The House of the Hanged by Mark Mills

The House of the Hanged

Mark Mills

Tom thought he'd put the knife-edge lifestyle of a secret agent behind him. But now an old enemy threatens his life and all he holds dear. The potent mixture of danger and love makes this an exhilarating page-turner.

He saw it now, but as a spectator might, pressed up against the wall of the gloomy stairwell. He could hear the weary footfalls ascending the staircase, getting closer, the sift scrape of a gloved hand on the banister rail, and then the jangle of a latch-key as the dim figure breasts the top step. It's a man, and he's pausing to catch his breath when two hands come hurtling out of the darkness, driving into his chest, driving out what little air remains in his lungs. He doesn't tumble down the steps, he flies, looping backwards through the air in a graceful arc, like a gymnast. He doesn't die instantly. He lives long enough for Tom to come creeping down the steps and crouch beside his twisted body on the half-landing below, long enough to feel the lips pressed to his ear telling him why this is the end, to feel the hand clamping over his bloody mouth with its broken teeth, cutting off the air.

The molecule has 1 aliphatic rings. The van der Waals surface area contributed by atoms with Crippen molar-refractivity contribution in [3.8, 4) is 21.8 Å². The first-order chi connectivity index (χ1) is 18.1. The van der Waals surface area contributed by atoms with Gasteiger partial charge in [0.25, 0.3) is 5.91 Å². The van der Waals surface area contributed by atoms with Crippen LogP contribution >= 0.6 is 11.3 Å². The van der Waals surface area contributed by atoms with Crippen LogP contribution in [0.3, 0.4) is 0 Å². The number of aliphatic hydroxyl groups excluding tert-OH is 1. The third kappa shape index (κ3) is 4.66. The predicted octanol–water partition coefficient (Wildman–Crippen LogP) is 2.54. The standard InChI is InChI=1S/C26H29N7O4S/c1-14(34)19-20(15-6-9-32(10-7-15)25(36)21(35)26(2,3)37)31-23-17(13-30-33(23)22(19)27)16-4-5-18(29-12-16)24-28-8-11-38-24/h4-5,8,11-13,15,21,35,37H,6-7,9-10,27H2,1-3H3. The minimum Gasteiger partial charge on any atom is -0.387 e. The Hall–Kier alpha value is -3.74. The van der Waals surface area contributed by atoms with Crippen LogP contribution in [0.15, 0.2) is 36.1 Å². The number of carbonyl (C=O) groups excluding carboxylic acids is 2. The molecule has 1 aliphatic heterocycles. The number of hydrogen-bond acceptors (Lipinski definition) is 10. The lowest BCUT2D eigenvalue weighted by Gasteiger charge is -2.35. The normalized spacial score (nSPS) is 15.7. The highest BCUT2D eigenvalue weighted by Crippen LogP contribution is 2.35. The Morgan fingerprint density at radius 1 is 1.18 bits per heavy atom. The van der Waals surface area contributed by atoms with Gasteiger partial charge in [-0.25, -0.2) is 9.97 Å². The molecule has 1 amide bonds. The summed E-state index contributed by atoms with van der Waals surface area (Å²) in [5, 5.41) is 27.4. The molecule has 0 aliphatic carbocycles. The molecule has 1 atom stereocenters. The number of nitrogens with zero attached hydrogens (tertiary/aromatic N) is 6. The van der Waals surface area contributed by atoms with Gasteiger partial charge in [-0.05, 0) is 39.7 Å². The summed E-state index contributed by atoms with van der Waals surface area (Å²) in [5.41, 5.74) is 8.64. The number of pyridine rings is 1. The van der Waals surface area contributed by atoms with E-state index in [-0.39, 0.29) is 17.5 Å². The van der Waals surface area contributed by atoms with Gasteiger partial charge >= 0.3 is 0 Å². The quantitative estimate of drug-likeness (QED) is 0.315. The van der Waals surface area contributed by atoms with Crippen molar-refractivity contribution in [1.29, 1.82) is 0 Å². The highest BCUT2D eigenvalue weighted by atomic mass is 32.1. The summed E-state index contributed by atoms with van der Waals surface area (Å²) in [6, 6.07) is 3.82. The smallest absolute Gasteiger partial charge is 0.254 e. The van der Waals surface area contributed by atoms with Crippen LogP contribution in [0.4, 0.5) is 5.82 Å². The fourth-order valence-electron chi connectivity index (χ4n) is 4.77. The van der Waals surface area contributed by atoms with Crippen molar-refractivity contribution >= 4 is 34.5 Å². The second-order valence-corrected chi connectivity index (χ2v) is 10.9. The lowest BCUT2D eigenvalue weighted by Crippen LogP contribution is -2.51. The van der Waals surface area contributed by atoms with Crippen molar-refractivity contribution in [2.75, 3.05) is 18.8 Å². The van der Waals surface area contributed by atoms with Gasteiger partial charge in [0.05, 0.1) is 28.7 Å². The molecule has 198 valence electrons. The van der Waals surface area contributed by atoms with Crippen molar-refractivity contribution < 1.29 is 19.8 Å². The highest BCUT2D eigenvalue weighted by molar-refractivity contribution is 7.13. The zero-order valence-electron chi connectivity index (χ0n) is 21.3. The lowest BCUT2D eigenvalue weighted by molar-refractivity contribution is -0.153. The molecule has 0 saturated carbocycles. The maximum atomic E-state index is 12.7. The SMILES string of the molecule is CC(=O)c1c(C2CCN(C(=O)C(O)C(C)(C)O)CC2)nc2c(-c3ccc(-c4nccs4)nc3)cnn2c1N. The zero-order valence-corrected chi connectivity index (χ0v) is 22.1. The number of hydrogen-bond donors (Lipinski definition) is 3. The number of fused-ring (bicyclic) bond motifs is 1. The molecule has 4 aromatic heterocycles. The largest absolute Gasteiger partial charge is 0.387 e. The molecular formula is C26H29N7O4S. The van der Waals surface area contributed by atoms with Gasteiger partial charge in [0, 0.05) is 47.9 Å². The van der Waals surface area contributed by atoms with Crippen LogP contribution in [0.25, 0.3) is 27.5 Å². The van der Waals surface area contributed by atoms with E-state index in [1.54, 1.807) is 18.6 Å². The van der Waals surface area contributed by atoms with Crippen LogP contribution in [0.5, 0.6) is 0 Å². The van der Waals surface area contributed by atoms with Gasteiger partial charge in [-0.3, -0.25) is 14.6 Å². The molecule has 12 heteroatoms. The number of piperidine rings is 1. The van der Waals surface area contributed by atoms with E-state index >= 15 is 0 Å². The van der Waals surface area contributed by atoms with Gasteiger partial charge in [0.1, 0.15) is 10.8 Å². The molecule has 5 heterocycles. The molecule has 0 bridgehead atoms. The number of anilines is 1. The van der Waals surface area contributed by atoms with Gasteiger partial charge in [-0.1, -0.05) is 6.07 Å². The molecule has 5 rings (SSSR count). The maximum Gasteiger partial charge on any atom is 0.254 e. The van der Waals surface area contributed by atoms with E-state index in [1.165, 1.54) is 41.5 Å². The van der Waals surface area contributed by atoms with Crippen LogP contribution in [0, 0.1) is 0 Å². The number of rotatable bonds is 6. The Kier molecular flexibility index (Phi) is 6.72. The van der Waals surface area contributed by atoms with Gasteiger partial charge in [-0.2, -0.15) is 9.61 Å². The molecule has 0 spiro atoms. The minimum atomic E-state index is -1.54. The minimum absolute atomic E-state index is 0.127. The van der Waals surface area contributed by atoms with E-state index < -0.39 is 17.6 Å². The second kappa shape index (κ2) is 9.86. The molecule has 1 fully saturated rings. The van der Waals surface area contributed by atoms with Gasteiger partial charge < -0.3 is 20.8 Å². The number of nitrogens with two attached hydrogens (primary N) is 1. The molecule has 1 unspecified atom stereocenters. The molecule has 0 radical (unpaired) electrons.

• From Russia With Love by Ian Fleming
  • Devil May Care by Sebastian Faulks